OMB Talks Preceded Sallie Mae Stock Sale
Friday, May 25, 2007
Congressional investigators yesterday disclosed that Sallie Mae executives met with Bush administration budget officials in December, less than two months before the company chairman sold $18.3 million of Sallie Mae stock. Three days after the sale, President Bush unveiled a budget that included unexpectedly large cuts to lending subsidies, after which the company's shares plummeted.
The meeting was revealed in an internal Sallie Mae document released yesterday by the House education committee, which is investigating the sale of 400,000 shares by Albert L. Lord, the head of the student loan company, which is headquartered in Reston. The document, prepared last December, provides a glimpse into a major corporation's elaborate lobbying efforts to gain influence on Capitol Hill.
Tom Joyce, a spokesman for Sallie Mae, confirmed that two or three mid-level company executives met in December with officials from the Office of Management and Budget to discuss the importance of private student loan companies. But he said White House officials never revealed details of the proposed budget.
"There was no inkling of what the president's budget would be," he said, adding that Lord was not briefed on the meeting.
Some Democrats have been critical of Sallie Mae, and the committee chairman said he found the timing troubling. "Sallie Mae intended to have discussions with the administration about the President's budget before it was released to the public," Rep. George Miller (D-Calif.) said in a statement. "That raises the question of what information Mr. Lord had, when he had it, and what he did with it."
The House and the Securities and Exchange Commission began to investigate the stock sale after The Washington Post reported in February that Lord would have received about $1.4 million less from the transaction if he had sold his shares at the closing price on the day Bush unveiled his budget.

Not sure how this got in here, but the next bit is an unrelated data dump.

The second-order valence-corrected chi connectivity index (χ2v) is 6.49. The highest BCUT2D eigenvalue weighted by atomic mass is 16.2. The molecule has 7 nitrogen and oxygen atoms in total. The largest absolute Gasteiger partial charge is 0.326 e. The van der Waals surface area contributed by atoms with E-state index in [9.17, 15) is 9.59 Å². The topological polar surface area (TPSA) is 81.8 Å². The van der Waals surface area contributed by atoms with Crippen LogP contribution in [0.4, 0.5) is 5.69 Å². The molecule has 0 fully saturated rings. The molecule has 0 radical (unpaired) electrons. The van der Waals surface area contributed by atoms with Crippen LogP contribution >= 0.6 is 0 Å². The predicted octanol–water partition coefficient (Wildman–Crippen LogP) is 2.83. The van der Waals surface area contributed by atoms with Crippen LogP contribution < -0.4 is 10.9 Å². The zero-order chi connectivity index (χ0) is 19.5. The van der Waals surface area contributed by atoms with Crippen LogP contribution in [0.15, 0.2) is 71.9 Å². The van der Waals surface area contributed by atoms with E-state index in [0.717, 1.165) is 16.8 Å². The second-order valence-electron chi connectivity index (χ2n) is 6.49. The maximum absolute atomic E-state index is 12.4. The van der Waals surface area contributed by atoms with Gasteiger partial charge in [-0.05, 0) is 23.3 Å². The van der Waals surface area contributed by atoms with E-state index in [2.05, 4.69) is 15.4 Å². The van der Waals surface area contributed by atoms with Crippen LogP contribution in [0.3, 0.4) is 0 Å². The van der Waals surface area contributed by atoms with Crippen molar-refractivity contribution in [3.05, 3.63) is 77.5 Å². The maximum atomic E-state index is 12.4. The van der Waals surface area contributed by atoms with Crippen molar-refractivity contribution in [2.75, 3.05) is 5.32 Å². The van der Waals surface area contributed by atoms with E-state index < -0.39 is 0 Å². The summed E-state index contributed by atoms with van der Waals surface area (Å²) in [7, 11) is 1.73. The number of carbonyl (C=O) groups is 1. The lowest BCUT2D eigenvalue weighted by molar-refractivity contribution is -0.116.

Joyce said the company had no idea the cuts to industry subsidies would be so large. "The timing of Mr. Lord's stock sale was coincidental," he said yesterday.
Sean Kevelighan, a spokesman for the Office of Management and Budget, declined to discuss any meetings between Sallie Mae and the White House, but said such conversations with industry groups would not be unusual.
The internal Sallie Mae document, "Federal Government Relations Strategy Discussion," makes clear who Sallie Mae views as its political allies: "Democratic control of Congress" is listed as one of the company's "challenges" and "Republican White House" is defined as one of its "strengths."
The document then describes its three main political strategies: create a coalition within the Democratic Party, arm congressional Republicans and the White House to "combat irresponsible proposals" and coordinate with "key allies, especially schools, employees and lender peers."
The strategy calls for lobbying and directing campaign contributions to Democrats on the financial services committees; the Congressional Black Caucus and the Congressional Hispanic Caucus; and new members of Congress. It also calls for hiring a Democratic lobbyist and generating grass-roots action from schools that use the company and from its own employees.
The investigation into the stock sale comes as Sallie Mae and the $85 billion-a-year student loan industry are under heightened scrutiny over business practices. Last month Sallie Mae agreed to be sold for $25 billion to a private-equity firm. And just this week, its chief executive, Thomas J. Fitzpatrick, resigned in what sources said was an effort to improve relations with Democrats.